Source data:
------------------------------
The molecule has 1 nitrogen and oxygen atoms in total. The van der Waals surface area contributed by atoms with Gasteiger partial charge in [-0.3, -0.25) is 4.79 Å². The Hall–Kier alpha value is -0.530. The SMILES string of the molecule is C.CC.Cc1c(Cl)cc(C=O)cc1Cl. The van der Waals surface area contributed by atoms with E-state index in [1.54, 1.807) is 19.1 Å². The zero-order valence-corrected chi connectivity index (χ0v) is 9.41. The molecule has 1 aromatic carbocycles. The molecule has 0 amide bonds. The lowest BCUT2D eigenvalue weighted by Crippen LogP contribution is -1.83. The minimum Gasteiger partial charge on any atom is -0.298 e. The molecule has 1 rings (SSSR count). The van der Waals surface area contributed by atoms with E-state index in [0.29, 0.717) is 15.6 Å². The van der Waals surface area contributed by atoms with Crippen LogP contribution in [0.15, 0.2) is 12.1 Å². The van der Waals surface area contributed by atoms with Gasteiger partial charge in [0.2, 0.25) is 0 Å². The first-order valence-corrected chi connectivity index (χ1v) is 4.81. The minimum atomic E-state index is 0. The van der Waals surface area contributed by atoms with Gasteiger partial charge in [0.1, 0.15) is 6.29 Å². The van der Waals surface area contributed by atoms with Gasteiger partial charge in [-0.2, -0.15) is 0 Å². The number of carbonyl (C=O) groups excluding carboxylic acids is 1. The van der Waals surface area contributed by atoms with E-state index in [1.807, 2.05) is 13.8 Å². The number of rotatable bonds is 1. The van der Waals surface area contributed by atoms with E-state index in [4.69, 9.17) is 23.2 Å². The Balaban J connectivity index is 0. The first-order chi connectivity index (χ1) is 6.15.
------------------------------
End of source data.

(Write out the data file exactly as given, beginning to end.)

The molecule has 1 nitrogen and oxygen atoms in total. The van der Waals surface area contributed by atoms with Gasteiger partial charge in [-0.3, -0.25) is 4.79 Å². The Hall–Kier alpha value is -0.530. The SMILES string of the molecule is C.CC.Cc1c(Cl)cc(C=O)cc1Cl. The van der Waals surface area contributed by atoms with E-state index in [1.54, 1.807) is 19.1 Å². The zero-order valence-corrected chi connectivity index (χ0v) is 9.41. The molecule has 1 aromatic carbocycles. The molecule has 0 amide bonds. The lowest BCUT2D eigenvalue weighted by Crippen LogP contribution is -1.83. The minimum Gasteiger partial charge on any atom is -0.298 e. The molecule has 1 rings (SSSR count). The van der Waals surface area contributed by atoms with E-state index in [0.29, 0.717) is 15.6 Å². The van der Waals surface area contributed by atoms with Crippen LogP contribution in [0.15, 0.2) is 12.1 Å². The van der Waals surface area contributed by atoms with Gasteiger partial charge in [0.2, 0.25) is 0 Å². The first-order valence-corrected chi connectivity index (χ1v) is 4.81. The minimum atomic E-state index is 0. The van der Waals surface area contributed by atoms with Gasteiger partial charge in [0.1, 0.15) is 6.29 Å². The van der Waals surface area contributed by atoms with Gasteiger partial charge in [-0.2, -0.15) is 0 Å². The number of carbonyl (C=O) groups excluding carboxylic acids is 1. The van der Waals surface area contributed by atoms with E-state index in [1.807, 2.05) is 13.8 Å². The number of rotatable bonds is 1. The van der Waals surface area contributed by atoms with E-state index in [4.69, 9.17) is 23.2 Å². The Balaban J connectivity index is 0. The first-order chi connectivity index (χ1) is 6.15.